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Websites visited by State employees, earthquakes and Hwy 33 road construction

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Last week’s article regarding the top ten websites visited by state employees generated a significant amount of interest and became one of the most heavily visited articles at hd31.org. I should say, there’s more to the story than what was included in my article of last week, which may be viewed at hd31.org/670.

State Rep.  Jason Murphey

State Rep. Jason Murphey

Following the 2013 legislative hearing, which took note of a tremendous amount of what appeared to be non-work related Web browsing by state employees, reporter Randy Ellis penned an excellent article which explained the issue to the public. You can read the article at hd31.org/674. Ellis’ article would have a far-reaching impact, but I don’t think his impact was fully realized until just recently when we revisited this issue in another legislative hearing. Next week I will write about the findings of that hearing, fallout from the 2013 study, and resulting press coverage.

This last week was one of the worst for area residents in terms of the seismic activity originating in the south Guthrie area. Every few hours, residents are being subjected to the effects of the latest seismic swarm, including the Wednesday quake which measured 4.0.

As I have fielded calls and emails, I have directed those interested to listen to the legislative hearing which I conducted with State Representative Cory Williams a few weeks ago. Specifically, I encourage everyone to listen to a presentation by OSU Professor Todd Halihan. Halihan provides one of the best organized and most informative overviews of the seismic activity as it relates to the energy sector. In my view, this is a can’t miss presentation for those of us who continue to undergo the impact of the never-ending seismic swarms.

Specifically of interest are Halihan’s comments regarding the seismic risk and statistical probabilities for a damaging magnitude 5.5 or greater quake.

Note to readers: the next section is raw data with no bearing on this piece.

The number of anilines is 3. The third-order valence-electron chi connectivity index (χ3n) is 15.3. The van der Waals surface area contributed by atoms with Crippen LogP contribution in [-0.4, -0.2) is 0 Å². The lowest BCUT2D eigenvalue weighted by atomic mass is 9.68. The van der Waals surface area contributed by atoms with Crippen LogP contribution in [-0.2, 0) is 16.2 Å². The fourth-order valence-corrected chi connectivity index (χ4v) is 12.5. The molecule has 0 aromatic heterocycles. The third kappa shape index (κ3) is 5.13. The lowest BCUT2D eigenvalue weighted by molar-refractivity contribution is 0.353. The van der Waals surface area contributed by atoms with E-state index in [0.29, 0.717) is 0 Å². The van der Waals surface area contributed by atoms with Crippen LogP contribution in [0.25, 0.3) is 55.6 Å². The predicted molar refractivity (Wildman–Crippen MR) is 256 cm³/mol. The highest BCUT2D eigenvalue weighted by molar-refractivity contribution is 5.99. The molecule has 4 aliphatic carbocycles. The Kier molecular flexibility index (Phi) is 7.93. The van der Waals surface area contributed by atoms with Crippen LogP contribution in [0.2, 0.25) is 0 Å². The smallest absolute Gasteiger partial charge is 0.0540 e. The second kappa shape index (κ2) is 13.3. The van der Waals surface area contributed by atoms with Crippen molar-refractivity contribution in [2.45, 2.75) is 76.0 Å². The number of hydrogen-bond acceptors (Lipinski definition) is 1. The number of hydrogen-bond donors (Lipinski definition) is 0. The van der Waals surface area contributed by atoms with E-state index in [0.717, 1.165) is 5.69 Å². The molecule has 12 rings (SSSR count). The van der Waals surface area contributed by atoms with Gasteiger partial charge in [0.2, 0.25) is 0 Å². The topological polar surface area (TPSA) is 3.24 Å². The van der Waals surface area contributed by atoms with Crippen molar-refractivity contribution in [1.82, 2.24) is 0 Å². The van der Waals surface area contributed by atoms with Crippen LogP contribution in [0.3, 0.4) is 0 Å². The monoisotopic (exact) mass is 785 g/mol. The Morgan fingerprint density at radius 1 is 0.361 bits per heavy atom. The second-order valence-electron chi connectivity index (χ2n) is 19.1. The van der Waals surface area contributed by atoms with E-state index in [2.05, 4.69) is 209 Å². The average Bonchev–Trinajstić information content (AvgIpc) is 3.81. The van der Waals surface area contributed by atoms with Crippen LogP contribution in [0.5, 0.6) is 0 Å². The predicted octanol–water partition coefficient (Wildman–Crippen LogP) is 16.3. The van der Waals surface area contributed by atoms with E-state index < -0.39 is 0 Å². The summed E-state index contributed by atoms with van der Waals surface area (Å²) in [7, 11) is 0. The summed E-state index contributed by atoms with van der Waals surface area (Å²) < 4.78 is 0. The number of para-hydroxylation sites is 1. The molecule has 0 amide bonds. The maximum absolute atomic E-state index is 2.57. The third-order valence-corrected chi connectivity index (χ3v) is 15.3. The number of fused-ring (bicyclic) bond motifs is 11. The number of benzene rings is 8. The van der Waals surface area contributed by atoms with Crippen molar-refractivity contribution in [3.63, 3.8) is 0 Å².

To find the documents and audio, visit hd31.org/673 and click on the IS 14-002 link. At that point you can view the documents submitted to the committee and listen to the audio from the hearing. Please be sure to send me your thoughts and questions – Jason.Murphey@hd31.org.

Also, as an important aside, I need to correct a fact that I got wrong in my previous article on the earthquake issue. In that article I stated that new Oklahoma Corporation Commission rules take into account for a proposed wastewater injection site’s proximity to a fault line prior to the award of a permit. In fact, this is a best practice being implemented by the Commission which is not yet codified into rule.

Finally, this week marks the beginning of the long-awaited construction in the HWY 33 and I-35 area. The rapid economic and business growth in this area has justified a comprehensive re-working of the area. For years, as the new businesses have opened, government leaders have known about the safety problems resulting from a series of curb cuts in the HWY 33 median for which drivers must fight for access and the ever-increasing amount of traffic which now exits the interstate.
This project perfectly represents the ideals of ODOT’s two plans: the Eight Year Construction Work Plan and the Asset Preservation Plan. I believe these two plans are fixing and upgrading Oklahoma roads and bridges according to the merits and need of the proposed projects and not according to politics. That’s a good omen for the north Oklahoma/south Logan county areas which are continuing to produce some of the most rapid growth in the state.

Thank you for reading this article. Your interest and input are much appreciated. Please do not hesitate to email Jason.Murphey@hd31.org with your thoughts and suggestions.

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